What are chronic eye conditions?
Many Australians are living with vision impairment or blindness. Common eye health conditions include:
- uncorrected refractive error (this includes near-sightedness, far-sightedness, astigmatism and presbyopia)
- macular degeneration
- diabetic retinopathy (damage to the retina from diabetes)
Aboriginal and Torres Strait Islander communities suffer vision impairment and blindness at 3 times the rate of other Australians. Trachoma (an eye infection) affects Indigenous Australians in some areas.
It’s important to get regular eye tests. Around 90% of all blindness and vision impairment in Australia is preventable or treatable if caught early.
See healthdirect for more information about eye diseases.
What are we doing about chronic eye conditions?
We are addressing chronic eye conditions nationally, with several programs and initiatives.
Our National Strategic Action Plan for Macular Disease identifies the most effective interventions to reduce the burden of macular disease. Macular disease is the leading cause of severe vision loss and blindness in Australia. It affects people of all ages.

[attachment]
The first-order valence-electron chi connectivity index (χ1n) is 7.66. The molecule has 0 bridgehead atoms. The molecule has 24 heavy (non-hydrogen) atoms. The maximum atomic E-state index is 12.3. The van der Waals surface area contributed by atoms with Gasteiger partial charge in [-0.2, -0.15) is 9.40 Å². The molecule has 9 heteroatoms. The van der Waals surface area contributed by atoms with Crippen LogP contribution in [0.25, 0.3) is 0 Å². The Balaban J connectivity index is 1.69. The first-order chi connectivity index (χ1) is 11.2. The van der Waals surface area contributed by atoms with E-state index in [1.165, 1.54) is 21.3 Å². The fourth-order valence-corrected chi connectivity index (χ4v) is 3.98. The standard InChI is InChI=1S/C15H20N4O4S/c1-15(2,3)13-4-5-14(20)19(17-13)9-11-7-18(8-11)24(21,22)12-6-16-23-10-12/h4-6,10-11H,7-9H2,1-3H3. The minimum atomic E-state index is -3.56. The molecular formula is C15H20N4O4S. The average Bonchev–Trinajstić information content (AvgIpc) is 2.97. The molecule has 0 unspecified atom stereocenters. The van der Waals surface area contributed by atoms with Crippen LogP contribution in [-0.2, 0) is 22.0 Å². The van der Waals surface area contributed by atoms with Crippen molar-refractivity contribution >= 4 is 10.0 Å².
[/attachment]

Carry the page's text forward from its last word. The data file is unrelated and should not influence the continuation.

The National Diabetes Services Scheme helps people to manage their diabetes, which helps reduce cases of diabetic retinopathy. We contribute funding to KeepSight, a program that reminds people with diabetes to get their eyes checked.
See our eye health topic for details of other programs and initiatives, including:
- the National Eye Health Survey 2016
- trachoma surveillance
- Visiting Optometrists Scheme
- Rural Health Outreach Fund
We also support people with chronic eye conditions via the:
- Medicare Benefits Schedule, which helps pay for patient care
- Pharmaceutical Benefits Scheme, which helps pay for medicines
- National Health and Medical Research Council, which funds research into eye conditions
See more chronic conditions resources.